The Truth About Kirstie Alley And Scientology

Actress and agitator Kirstie Alley has endured her fair share of controversies over the years, memorably claiming, in an interview with Tucker Carlson, that she'd been "blackballed" in Hollywood after publicly endorsing Donald Trump's run for president. "You can be cooking meth and sleeping with hookers, as long as apparently you didn't vote for Trump," Alley quipped (via The Independent). The actress has tussled with many people over the years, celebrities and normal folk alike, mostly due to her politics and isn't afraid to speak her mind on a variety of topics.  

However, the star of iconic movies including "Drop Dead Gorgeous" and TV shows such as "Cheers" (via IMDb) has also faced intense criticism over her long-held ties to the Church of Scientology. Alley confirmed in a tweet that she'd been a proud member since 1978, and her faith hasn't wavered in the time since despite the efforts of fellow celeb, and former convert, Leah Remini, who's worked tirelessly to denounce the church, leading the two ladies to feud extensively (via Us Weekly). It's unlikely Alley is going to denounce Scientology any time soon, however. 

The actress is a staunch defender of her religion

While appearing on "Celebrity Big Brother" back in 2018, Kirstie Alley opined that the best way for curious outsiders to learn about her controversial religion was through reading the various books on the subject. When asked whether Scientologists worship a God, Alley demurred, reiterating, "you should read a book," (via Outsider). Although she attempted to demystify Scientology, the actress has made some outlandish statements about their belief system, telling Tucker Carlson that psychiatrists ply their clients with drugs to get them hooked. "I don't think you're mentally ill if you're depressed," she argued also, revealing Scientology cured her so-called depression when Alley was recovering from the death of her granddad as a kid (via Radar Online).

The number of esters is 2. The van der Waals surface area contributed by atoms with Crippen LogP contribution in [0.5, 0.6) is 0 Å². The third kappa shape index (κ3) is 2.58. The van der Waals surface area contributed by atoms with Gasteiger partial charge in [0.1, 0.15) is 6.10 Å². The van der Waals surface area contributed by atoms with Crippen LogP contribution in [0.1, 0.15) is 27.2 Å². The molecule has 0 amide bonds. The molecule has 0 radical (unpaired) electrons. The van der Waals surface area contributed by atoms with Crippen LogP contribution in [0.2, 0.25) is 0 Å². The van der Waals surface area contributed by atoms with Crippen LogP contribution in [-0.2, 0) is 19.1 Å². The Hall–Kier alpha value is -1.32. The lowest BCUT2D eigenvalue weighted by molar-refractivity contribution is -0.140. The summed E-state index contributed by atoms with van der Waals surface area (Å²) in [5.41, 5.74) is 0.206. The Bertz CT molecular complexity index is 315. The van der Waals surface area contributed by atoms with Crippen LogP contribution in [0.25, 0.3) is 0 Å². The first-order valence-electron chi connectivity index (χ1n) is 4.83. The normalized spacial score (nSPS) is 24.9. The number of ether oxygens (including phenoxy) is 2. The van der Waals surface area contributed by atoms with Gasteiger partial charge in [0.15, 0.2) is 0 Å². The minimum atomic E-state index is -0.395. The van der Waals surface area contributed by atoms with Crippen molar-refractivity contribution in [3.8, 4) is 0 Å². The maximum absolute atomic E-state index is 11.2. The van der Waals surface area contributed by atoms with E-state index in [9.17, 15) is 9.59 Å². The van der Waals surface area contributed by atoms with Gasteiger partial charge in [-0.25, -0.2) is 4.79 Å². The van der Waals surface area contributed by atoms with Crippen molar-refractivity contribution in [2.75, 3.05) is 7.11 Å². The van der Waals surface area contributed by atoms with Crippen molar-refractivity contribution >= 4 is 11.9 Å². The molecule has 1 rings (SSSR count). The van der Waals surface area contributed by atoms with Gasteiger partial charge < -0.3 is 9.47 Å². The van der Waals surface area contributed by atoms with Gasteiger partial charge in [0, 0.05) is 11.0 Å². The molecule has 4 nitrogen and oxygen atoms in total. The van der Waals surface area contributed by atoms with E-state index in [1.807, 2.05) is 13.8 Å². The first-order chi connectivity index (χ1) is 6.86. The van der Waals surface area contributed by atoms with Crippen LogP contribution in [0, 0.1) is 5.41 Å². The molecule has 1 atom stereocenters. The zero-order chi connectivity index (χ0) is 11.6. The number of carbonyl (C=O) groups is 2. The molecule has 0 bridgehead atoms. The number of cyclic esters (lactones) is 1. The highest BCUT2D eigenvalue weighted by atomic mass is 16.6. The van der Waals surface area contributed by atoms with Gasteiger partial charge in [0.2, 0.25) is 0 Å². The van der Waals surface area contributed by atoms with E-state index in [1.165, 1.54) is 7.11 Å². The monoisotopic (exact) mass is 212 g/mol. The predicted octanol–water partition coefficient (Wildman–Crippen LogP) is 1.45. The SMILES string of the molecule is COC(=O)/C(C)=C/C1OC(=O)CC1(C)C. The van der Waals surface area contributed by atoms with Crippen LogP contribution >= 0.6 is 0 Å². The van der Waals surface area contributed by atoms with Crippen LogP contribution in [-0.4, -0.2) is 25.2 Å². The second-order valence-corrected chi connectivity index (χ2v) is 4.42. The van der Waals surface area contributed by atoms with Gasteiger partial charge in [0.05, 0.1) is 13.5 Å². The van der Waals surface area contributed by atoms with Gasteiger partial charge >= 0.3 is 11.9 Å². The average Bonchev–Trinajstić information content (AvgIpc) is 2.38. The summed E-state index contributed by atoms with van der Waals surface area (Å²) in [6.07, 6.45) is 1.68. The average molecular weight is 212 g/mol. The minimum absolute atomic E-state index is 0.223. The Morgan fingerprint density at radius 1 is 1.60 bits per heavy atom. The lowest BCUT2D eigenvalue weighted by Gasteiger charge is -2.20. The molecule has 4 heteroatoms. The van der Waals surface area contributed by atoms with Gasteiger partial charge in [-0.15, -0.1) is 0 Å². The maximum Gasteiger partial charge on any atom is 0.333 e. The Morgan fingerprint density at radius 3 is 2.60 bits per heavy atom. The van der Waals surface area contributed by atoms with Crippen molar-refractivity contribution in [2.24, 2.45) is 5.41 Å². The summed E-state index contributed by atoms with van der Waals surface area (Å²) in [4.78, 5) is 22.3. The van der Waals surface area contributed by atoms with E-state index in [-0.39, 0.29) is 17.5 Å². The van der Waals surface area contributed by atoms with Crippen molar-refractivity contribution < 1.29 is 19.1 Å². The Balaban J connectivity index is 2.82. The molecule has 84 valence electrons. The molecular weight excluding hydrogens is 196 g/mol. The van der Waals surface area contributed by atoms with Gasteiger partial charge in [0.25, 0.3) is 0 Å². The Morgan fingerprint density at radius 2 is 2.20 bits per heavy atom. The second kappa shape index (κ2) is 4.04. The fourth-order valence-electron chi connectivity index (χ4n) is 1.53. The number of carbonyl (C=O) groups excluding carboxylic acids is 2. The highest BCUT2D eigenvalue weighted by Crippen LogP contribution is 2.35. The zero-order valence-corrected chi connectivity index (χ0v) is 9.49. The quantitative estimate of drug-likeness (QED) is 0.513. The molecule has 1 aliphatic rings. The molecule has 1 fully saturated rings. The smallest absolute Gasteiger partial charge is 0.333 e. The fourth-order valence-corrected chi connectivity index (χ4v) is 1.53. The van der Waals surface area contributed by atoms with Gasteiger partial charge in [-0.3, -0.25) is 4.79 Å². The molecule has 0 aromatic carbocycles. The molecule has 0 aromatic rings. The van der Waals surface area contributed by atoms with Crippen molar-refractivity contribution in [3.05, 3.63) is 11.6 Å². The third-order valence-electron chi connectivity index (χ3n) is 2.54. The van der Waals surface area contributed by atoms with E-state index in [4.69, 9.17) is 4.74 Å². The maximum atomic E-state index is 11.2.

According to The Sun, the "Drop Dead Gorgeous" star informed Howard Stern, during an appearance on his show, that nobody is "shunned" or "chased" when they wish to leave Scientology, as Leah Remini and many of her compatriots claim. "When you're generalizing and when your goal is to malign and to say things about an entire group ... when you decide to blanket statement that Scientology is evil, you are my enemy," she stated firmly. 

Although Alley was part of the ensemble cast for "Cheers," she was the sole member who never appeared on its hugely successful spin-off "Frasier." Ranker notes she refused to take part because the show centers around psychiatry. However, creator David Lee responded by stating simply, "I don't recall asking."